Various Asian student organizations formed the AAC to combine resources.
Asian student organizations across Main Campus have teamed up to create the Asian American Council, but the groups are united by more than their similarities.
“It’s not just what we have in common that brought us together,” said AAC President Tyrone Penserga, who also serves as the president of the Temple University Asian Students’ Association. “It’s also about what makes us different, and instead of those differences pushing us apart, we realized that those differences are complementary to some if not all members in the council.”
As of Sept. 24, the Temple University Korean Association, Temple University Philippine American Council, Vietnamese Student Association, Chinese Students and Scholars Association, Delta Chi Psi, Beta Pi Phi, Alpha Sigma Rho and TUASA formed the AAC.
“Take for example, the fact that some members are Greek. This is a very clear and strong difference from everybody else. But it occurred to us that we have a lot to learn from these Greek organizations. We need them as models – to help us, in the ways that they have perfected, to become stronger organizations,” Penserga said.
“TUKA in the past had instituted a social system that was very different from the rest of ours. They created what they called ‘TUKA families,’ to encourage community-building within their membership base,” Penserga added. “Now, instead of some of us being envious or in competition with TUKA, we are now collaborating with each other to help improve and implement a stronger system of community building.”
Penserga said the new organization will have a public relations committee, share in the cost and profit of collaborative events, create a unified calendar to avoid overlapping or competing events and appoint a secretary to this body.
The vice president of TUASA and chairwoman of AAC’s new public relations committee is Ha Nguyen.
“I’m really excited about AAC. AAC is basically starting from scratch, and our main source of resource is [using] each other as a resource. Each individual Asian-interest group is so unique and, from what I can see, has so far brought an important contribution to the overall group,” Nguyen said.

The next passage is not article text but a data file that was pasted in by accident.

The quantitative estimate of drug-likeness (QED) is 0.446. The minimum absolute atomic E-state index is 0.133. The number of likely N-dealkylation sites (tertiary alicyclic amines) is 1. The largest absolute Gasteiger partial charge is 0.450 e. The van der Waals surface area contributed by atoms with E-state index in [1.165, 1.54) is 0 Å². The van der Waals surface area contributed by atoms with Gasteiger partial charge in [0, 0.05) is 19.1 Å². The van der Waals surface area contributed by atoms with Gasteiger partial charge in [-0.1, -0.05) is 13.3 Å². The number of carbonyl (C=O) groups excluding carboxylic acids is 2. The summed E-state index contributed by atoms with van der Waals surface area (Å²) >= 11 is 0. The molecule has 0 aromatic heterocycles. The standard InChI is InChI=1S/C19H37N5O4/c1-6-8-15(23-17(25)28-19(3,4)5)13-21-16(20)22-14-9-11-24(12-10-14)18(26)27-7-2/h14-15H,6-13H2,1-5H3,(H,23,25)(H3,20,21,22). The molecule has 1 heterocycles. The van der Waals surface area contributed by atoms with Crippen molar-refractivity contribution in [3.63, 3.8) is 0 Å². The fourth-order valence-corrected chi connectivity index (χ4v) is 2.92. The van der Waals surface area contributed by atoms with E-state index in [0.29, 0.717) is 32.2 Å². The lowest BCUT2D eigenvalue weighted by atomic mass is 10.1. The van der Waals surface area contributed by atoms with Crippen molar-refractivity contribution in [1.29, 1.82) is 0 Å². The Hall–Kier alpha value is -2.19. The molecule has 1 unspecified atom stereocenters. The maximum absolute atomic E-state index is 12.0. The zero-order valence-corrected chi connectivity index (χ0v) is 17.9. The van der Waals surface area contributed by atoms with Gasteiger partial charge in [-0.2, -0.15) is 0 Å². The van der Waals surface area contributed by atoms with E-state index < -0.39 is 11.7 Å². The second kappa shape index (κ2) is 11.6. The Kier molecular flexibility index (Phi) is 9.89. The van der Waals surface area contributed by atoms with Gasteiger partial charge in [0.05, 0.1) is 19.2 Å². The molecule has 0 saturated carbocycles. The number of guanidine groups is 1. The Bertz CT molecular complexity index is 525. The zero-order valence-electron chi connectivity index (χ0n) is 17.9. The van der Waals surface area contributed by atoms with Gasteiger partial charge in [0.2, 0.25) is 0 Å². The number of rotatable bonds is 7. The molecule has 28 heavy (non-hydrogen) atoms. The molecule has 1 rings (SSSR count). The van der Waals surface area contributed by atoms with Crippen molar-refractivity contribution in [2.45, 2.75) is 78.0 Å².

“It’s exciting to bring together people who share a common interest, especially when it comes to race. It’s important to be reminded of where you come from, to know that you share a commonality with a lot of other people right on this campus, and to feel proud to represent yourself,” Nguyen said.
“Besides helping each other, improving lines of communications and building a stronger Asian-American community on campus, no reason trumps our collective need to form a political force,” Penserga said. “It’s not just a verbal commitment of support, but what we have done is to build the proper foundations and mechanisms so there will be tangible [improvements] we can all see.”
Penserga referenced recent incidents in which Asian students in Philadelphia public schools were the target of discrimination and violence.
“The question stands – who is there to stand up for these kids? Unlike other minority groups in this country, we just don’t have the same kind of political backing as everyone else,” Penserga said.
“We may just be college students, but let’s not forget that we are connected to these kids in one way or other,” Penserga continued. “Many of us are from these high schools, experienced similar environments of hostility and unease, and many of those students are siblings of some of my friends or that they’re friends of my friends and so forth. It’s so easy to ignore a problem when it’s so far away from you, but the truth is, this is close to home for everyone.”
The AAC hasn’t planned any specific events yet, but eventually, AAC members expect to see the organization’s reach extend off campus and across the city.
“We have many short-term goals to accomplish,” Penserga said. “But the long-term goal is to form a political force and not just on this campus, but also all throughout Philadelphia. We may be a young body, but we have the combined resources of thousands of students, collectively speaking, and many more throughout the city.”
“This idea to bring all Asian-American groups on Temple’s campus together makes me feel very empowered as a member of Temple’s Asian student association, as well as a student, and most importantly, as an individual,” Nguyen said. “However, we’re just not an Asian-interest group. AAC’s goal is to be an activist. We want to be involved and serve our community. I’m looking forward to this year and have great hopes for AAC.”
Penserga said he hopes the organization will attract other Asian-interest groups as it grows.
Valerie Rubinsky can be reached at email@example.com.